That is how he “corrected” the worst Queensland example in Acorn 1 (minimum 2.8C above maximum at tropical Mackay).  Here is a plot of the raw data and changes made by Acorn 1 and Acorn 2 at Mackay from 25 to 31 August 1953.

Figure 6:  Mackay Aerodrome data 25-31 August 1953

Mackay August 1953

Acorn 1 maxima (brown line) were slightly reduced below Raw (bright green) until 27 August but had a major adjustment on the 28th, far below Raw minima (olive) and Acorn 1 minima (blue).  Result: garbage.  Acorn 2 has made minima (purple) less than Acorn 1.  Acorn 2 maxima (red) are slightly less than Acorn 1 except on the 28th when the maximum has been made the same as minimum.

The problem was caused by far too large adjustments.

The problem has been “fixed” by making more arbitrary adjustments, but large adjustments remain.


Amberley came under scrutiny after Acorn 1 because of a major adjustment to minima to account for a discontinuity in the 1980s.  I compare before and after annual data.

Figure 7:  Amberley Minima

Amberley min annual

There is a discontinuity in the raw data, so the negative trend is probably too steep.  However, the adjustments in Acorn 1 were far too great.  Acorn 2 is a slight improvement: the trend is now +2.11C per 100 years instead of +2.62C.


Barcaldine’s raw data was not supposed to be adjusted in Acorn 1- at least that was claimed in the Table guidance notes of the Table of Adjustments released in 2014.  However, there were some small one-off adjustments to maxima in Acorn 1: +0.1C in 1962, 1995, and 1996, and -0.1C in 2011. However, both maxima and minima have been strongly adjusted in Acorn 2.  Here is Barcaldine’s Tmax:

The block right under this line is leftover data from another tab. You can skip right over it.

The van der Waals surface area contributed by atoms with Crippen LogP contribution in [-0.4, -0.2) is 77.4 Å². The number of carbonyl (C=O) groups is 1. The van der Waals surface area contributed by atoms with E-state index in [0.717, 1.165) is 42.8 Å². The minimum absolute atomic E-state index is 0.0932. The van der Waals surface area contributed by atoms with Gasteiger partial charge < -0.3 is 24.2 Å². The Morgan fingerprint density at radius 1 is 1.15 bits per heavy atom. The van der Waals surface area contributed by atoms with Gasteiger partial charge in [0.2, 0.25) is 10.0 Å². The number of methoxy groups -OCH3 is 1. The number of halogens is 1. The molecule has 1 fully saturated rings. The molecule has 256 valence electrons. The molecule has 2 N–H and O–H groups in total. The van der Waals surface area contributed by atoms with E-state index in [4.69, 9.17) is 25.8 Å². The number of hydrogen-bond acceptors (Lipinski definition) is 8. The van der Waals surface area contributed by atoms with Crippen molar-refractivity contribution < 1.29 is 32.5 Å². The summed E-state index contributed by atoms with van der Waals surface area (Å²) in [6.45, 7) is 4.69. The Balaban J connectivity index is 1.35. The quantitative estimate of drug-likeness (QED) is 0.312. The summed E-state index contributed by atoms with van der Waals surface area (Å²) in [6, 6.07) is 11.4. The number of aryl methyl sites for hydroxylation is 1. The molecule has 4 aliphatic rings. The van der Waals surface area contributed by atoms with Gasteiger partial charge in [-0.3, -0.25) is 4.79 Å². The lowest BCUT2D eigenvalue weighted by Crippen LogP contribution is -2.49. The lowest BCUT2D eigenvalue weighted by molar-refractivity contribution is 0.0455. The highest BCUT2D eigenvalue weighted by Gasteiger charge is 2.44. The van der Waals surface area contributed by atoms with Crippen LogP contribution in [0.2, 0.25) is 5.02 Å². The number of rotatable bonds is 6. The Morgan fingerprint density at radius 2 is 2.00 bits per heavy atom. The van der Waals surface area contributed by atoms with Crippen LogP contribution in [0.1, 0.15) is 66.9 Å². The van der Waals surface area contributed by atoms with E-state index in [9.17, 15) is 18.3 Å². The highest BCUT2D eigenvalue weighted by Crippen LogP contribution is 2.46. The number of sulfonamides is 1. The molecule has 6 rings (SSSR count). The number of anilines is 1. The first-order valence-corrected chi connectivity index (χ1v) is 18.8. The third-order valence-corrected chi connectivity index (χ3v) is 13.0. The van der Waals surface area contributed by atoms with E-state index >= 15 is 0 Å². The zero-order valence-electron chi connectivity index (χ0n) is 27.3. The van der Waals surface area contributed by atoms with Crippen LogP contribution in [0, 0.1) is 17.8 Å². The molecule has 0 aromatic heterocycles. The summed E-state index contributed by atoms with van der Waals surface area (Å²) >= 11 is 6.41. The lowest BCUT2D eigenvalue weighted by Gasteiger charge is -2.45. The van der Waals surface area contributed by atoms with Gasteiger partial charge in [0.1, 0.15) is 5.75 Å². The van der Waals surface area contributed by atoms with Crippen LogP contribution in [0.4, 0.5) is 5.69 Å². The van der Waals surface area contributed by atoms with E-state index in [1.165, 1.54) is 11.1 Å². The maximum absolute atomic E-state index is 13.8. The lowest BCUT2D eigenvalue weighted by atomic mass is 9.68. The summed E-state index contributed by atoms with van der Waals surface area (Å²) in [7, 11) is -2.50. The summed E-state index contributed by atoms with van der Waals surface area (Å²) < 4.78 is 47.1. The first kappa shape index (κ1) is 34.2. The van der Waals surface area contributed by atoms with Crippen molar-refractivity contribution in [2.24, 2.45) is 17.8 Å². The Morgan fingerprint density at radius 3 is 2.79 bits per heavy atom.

Figure 8:  Barcaldine Maxima

Barcaldine max annual

That’s a 52% increase in annual trends!


There are no additional stations, so the network is still extremely sparse.

There is a very small amount of additional digitized data.

Burketown, Georgetown, Longreach, Normanton, and Richmond all had large differences in maxima between Acorn 1 and Acorn 2 daily data of over five degrees Celsius.  Charters Towers, Longreach, Normanton, Palmerville, and Thargomindah had greater than five degree differences in minima.

New record maximum and minimum temperatures have been set.  Palmerville’s new recod low is especially preposterous.

The issue of instances of minima being higher than maxima caused by too vigorous adjustments has been “fixed” by arbitrary adjustments.

Amberley’s minima adjustments have been reduced.

Barcaldine’s raw data was not adjusted in Acorn 1, but both maxima and minima have been  adjusted in Acorn 2.

The size of the adjustments only seven years after the “world’s best practice” dataset was launched, is incredible, and demands explanation.

You don’t have to go to the Gold Coast to see Dreamworld- it’s in the Acorn 2 adjustments.

I will be concentrating on another project for a few weeks so may not post for a while, but when I do, next will be South Australia.

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4 Responses to “ACORN-SAT 2.0: Queensland: Welcome to Dreamworld”

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    […] my previous posts for Western Australia, the Northern Territory, Queensland, and South Australia for a general introduction.  An important addition to this general introduction is this paragraph […]